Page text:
by Victoria Wojciechowski
Jared Fogle is a man made of money, sandwiches, power, and lust.
Now, if you don’t know Jared Fogle by his given name, you probably know him as “the Subway guy,” you know, that guy that is constantly telling you to eat Subway because he lost a ton of weight by eating their sandwiches? Yeah, that guy.
He may look as innocent as can be when he holds his old 60-inch waist sized pants in The Reporters 2003 cover story on him, but his ‘love’ for Subway only scratches the surface of who he actually is.
According to The Washington Post, police raided Fogle’s home earlier this summer in search of evidence related to the illegal purchasing of child pornography. According to court documents published by The Indie Star, Fogle plead guilty in August to 14 counts of inappropriate sexual acts with 14 different minors. One of these minors was paid by Fogle to have sex with him while he was in New York City for a business trip. Subway cut ties with Fogle instantly.
Immediate responses from the public led to disgust and disdain towards Fogle. I followed along with these sentiments especially when I began to think of how sick of a man he must be to get aroused by young girls, but then, something hit me; yes, most people may find it disgusting for an adult to lust over a child, but action is the clear defining point that separates the moral and immoral decisions.
My thoughts directly led to Vladimir Nabokov’s 1962 novel, Lolita. In this novel, Nabokov depicts a man who lusts over a young girl. When I began to read this book a few years ago, I almost empathized with the man. It made sense to me that he was attracted to young girls because they exhibited innocence, though I knew it was on shaky moral grounds. Because the man’s thoughts and feelings were unabridged, I was able to understand where he was coming from as a man attracted to minors. Now, I don’t know if Fogle is attracted to minors for the same reason, but attraction, in some sense, can be understood; what can’t be understood is action.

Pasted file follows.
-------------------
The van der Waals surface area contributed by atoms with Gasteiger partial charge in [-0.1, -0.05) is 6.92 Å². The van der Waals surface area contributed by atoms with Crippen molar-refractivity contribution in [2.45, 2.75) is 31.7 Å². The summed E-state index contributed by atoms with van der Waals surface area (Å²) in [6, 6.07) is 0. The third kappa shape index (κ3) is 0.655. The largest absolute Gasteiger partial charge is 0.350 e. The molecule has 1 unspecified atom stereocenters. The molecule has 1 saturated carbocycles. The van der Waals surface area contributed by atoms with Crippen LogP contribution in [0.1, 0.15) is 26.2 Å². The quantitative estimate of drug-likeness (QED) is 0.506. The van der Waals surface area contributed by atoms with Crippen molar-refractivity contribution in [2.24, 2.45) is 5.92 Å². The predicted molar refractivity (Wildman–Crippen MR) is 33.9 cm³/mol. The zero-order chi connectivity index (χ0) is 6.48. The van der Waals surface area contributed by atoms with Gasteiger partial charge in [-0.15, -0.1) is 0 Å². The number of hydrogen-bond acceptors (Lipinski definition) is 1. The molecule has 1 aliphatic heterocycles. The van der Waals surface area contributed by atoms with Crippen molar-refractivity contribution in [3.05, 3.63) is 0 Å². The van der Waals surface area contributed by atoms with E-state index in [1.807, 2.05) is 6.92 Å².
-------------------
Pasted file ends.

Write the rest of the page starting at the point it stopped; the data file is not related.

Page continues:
This leads me to ask if Fogle’s own lust was more important than respecting the sanctity of a child’s integrity. Apparently for Fogle, it was.
Fogle was not led to perform such heinous actions because he necessarily wanted to; he did so because he could.
To me, the man seemed to enjoy attention; he lived for the stardom that came over him. He craved the power that came along with the fame even more.
A wealthy and relatively famous man such as Fogle, in theory, has no problems bedding a woman, but bedding a minor is a completely different story; it’s a challenge that requires power.
It’s possible that the thrill of walking a thin line of being America’s favorite sub guy and enjoying child pornography was really what he was after. It wasn’t enough for Fogle just to be attracted to minors; he had to have them for himself. The power of being able to do whatever he felt like, whether it be morally sound or not, led him to believe that he would never be caught. He continued to degrade minors and neglect his position that Subway bestowed upon him as a role model so that he could feel in control. Just like with the Stanford Prison experiment, Fogle’s actions seemed to be driven by a lust of power.
Though Fogle has been sentenced to pay $100,000 to each of his 14 victims, this does not take away from the pain he has brought to these minors. The 14 victims can be reassured, though, that a man of power was taken down.